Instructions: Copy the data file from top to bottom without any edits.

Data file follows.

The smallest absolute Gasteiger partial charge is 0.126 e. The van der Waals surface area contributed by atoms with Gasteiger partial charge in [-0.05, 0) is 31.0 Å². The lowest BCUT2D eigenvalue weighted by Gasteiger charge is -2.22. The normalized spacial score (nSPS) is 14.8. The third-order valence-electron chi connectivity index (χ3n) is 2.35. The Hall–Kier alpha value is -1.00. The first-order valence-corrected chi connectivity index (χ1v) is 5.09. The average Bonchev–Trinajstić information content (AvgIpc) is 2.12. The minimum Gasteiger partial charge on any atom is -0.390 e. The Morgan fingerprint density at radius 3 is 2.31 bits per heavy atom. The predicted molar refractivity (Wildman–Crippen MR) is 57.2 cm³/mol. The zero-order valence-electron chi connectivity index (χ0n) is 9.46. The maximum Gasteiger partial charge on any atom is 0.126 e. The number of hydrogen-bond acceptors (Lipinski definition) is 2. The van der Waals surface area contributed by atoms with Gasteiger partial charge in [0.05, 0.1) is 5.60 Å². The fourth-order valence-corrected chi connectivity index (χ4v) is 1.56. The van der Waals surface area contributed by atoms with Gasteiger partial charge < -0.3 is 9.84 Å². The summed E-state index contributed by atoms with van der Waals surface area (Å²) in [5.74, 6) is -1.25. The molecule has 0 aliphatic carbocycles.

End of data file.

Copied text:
The smallest absolute Gasteiger partial charge is 0.126 e. The van der Waals surface area contributed by atoms with Gasteiger partial charge in [-0.05, 0) is 31.0 Å². The lowest BCUT2D eigenvalue weighted by Gasteiger charge is -2.22. The normalized spacial score (nSPS) is 14.8. The third-order valence-electron chi connectivity index (χ3n) is 2.35. The Hall–Kier alpha value is -1.00. The first-order valence-corrected chi connectivity index (χ1v) is 5.09. The average Bonchev–Trinajstić information content (AvgIpc) is 2.12. The minimum Gasteiger partial charge on any atom is -0.390 e. The Morgan fingerprint density at radius 3 is 2.31 bits per heavy atom. The predicted molar refractivity (Wildman–Crippen MR) is 57.2 cm³/mol. The zero-order valence-electron chi connectivity index (χ0n) is 9.46. The maximum Gasteiger partial charge on any atom is 0.126 e. The number of hydrogen-bond acceptors (Lipinski definition) is 2. The van der Waals surface area contributed by atoms with Gasteiger partial charge in [0.05, 0.1) is 5.60 Å². The fourth-order valence-corrected chi connectivity index (χ4v) is 1.56. The van der Waals surface area contributed by atoms with Gasteiger partial charge < -0.3 is 9.84 Å². The summed E-state index contributed by atoms with van der Waals surface area (Å²) in [5.74, 6) is -1.25. The molecule has 0 aliphatic carbocycles.